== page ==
described in the next section.
2.3. Modal identification
Over a particular frequency band, which contains
only the resonance peak corresponding to the ith
dynamical mode, the scaled FFT of the response
can be predicted as:
ˆk k k
FFε
(4)
where
1
kn
ε
is prediction errors assumed to
have constant power spectral density (PSD) over
the frequency band of interest. Considering the
prediction errors to be statistically independent
and identically distributed (i.i.d.) and describing
them by using a Gaussian distribution leads to:
...
~ (0, )
k e n
i d d NSεI
(5)
13th International Conference on Applications of Statistics and Probability in Civil Engineering, ICASP13
Seoul, South Korea, May 2630, 2019
3
Here,
e
S
is prediction error variance assumed to
be constant over the entire frequency band of
interest and across all DOF. Given this
assumption, the FFT response can be described
by a complex Gaussian distribution expressed as
(Au 2017):
*1
1/2
ˆ ˆ ˆ
 exp ( )
n
k k k k
k
p
Fθ F E θ F
E
(6)
and
*
( )  T
k k k k i i e n
E SD S
Eθ F F θ φ φ I
(7)
where
()
k
Eθ
is the theoretical PSD,
S
is the
PSD of the modal force
ik
p
, and
θ
denotes the
parameters of this probabilistic model given by:
{ , , , , }
i i i e
f S S
θφ
(8)
Considering
ˆk
F
’s to be statistically
independent over the entire frequency band
allows constructing the likelihood function as
follows:
ˆˆ

kk
k
pp
Fθ F θ
(9)
By using the Bayes’ rule the posterior
distribution of the parameters can be computed
readily. Given a uniform prior distribution for the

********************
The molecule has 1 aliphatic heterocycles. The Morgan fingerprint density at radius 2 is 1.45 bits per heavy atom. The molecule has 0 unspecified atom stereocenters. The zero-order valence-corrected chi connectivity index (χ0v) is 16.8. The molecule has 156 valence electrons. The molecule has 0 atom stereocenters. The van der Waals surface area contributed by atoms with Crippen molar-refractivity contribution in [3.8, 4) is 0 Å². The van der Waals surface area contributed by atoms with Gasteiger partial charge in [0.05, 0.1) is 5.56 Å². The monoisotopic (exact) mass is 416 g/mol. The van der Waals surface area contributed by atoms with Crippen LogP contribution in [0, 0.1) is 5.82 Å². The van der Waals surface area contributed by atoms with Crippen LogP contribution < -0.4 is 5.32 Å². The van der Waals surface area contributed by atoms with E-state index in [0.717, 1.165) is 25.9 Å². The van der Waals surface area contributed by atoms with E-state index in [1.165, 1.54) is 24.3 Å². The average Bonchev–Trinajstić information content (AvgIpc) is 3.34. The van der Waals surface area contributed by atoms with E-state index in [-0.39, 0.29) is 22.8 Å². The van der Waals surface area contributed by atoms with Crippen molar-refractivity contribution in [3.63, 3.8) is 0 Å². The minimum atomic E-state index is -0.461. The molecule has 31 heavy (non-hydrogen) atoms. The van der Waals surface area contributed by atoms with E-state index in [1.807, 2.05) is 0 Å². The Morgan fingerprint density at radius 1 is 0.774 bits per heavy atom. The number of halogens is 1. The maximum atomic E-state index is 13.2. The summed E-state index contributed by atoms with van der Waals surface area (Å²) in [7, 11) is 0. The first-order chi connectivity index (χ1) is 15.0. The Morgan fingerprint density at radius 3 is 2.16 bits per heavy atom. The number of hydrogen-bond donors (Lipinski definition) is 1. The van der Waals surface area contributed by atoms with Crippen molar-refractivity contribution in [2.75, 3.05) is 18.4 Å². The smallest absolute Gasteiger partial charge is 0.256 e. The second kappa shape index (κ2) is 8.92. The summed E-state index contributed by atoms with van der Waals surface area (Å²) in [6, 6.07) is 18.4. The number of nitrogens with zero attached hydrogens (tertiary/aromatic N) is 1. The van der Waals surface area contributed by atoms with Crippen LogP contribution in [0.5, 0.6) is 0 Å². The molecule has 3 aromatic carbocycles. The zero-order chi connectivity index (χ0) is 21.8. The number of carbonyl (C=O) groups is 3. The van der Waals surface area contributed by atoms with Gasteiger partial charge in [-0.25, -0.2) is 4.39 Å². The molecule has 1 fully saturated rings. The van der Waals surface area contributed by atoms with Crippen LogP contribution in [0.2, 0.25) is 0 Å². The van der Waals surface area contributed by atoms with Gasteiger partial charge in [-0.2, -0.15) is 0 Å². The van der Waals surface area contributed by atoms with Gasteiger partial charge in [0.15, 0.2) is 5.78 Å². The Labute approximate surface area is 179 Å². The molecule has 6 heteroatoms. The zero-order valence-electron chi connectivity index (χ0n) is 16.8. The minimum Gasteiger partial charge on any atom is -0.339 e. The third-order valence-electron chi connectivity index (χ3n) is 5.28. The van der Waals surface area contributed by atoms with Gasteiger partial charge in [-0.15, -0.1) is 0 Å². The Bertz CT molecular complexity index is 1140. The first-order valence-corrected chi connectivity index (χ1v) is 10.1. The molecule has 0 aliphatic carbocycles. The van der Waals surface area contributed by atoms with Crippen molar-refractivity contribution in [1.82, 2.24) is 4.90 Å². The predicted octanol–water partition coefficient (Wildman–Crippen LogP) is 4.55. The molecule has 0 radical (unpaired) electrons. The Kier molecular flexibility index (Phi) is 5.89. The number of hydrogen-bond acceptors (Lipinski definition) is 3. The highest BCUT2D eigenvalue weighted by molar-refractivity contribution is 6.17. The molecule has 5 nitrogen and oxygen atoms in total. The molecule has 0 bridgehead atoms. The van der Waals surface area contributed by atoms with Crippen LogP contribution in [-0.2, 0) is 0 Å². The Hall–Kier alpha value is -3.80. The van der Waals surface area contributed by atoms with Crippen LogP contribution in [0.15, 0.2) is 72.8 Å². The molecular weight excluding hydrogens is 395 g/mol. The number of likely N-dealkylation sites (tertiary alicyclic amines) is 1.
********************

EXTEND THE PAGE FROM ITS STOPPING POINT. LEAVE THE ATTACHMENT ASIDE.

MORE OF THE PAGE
modal parameters, the negative loglikelihood
function should be minimized to yield the MAP
estimations:
*1
ln ln ( )
ˆˆ
( )
fk
k
k k k
k
L nN
θ E θ
FEθF
(10)
where
f
N
is the number of data points over the
frequency band of interest. This optimization
problem yields the most probable values (MPV)
of the parameters. An asymptotic approximation
can simplify the posterior distribution giving
(Papadimitriou et al. 1997):
ˆˆ
  , p D Nθ
θ θ θ Σ
(11)
and
1
ˆ
ˆTL
θ θ θ θθ
Σθ
(12)
In the latest equations,
ˆ
θ
and
ˆθ
Σ
denotes
the MPV and covariance matrix of
θ
,
respectively, where
ˆθ
Σ
is approximated as the
inverse of the Hessian matrix of
Lθ
evaluated
at
ˆ
θ
. The Hessian can be computed both
analytically and numerically as addressed in Au
(2017).
2.4. Hierarchical Bayesian Approach
The posterior distribution computed earlier only
accounts for the epistemic sources of uncertainty.
To account for the aleatory uncertainty involved
with the modal parameters, multiple sets of
vibration data should be combined under a
hierarchical probabilistic modeling.
Let
, 1,...,
rD
D r ND
be the full data set
comprising
D
N
independent sets of vibration
data. Corresponding to each data set, the
foregoing Bayesian inference can be applied, and
D
N
independent realizations for the modal
parameters are thus obtained. Based on Eq. (11),
one can write:
,
ˆˆ
  ,
r r r r r
p D Nθ
θ θ θ Σ
(13)
where
r
θ
denotes the modal parameters inferred
from the data set
r
D
. To account for the aleatory
uncertainties, we assume that the datasetspecific
parameters,
r
θ
’s, follow a Gaussian distribution
with the unknown mean
θ
μ
and covariance
matrix
θ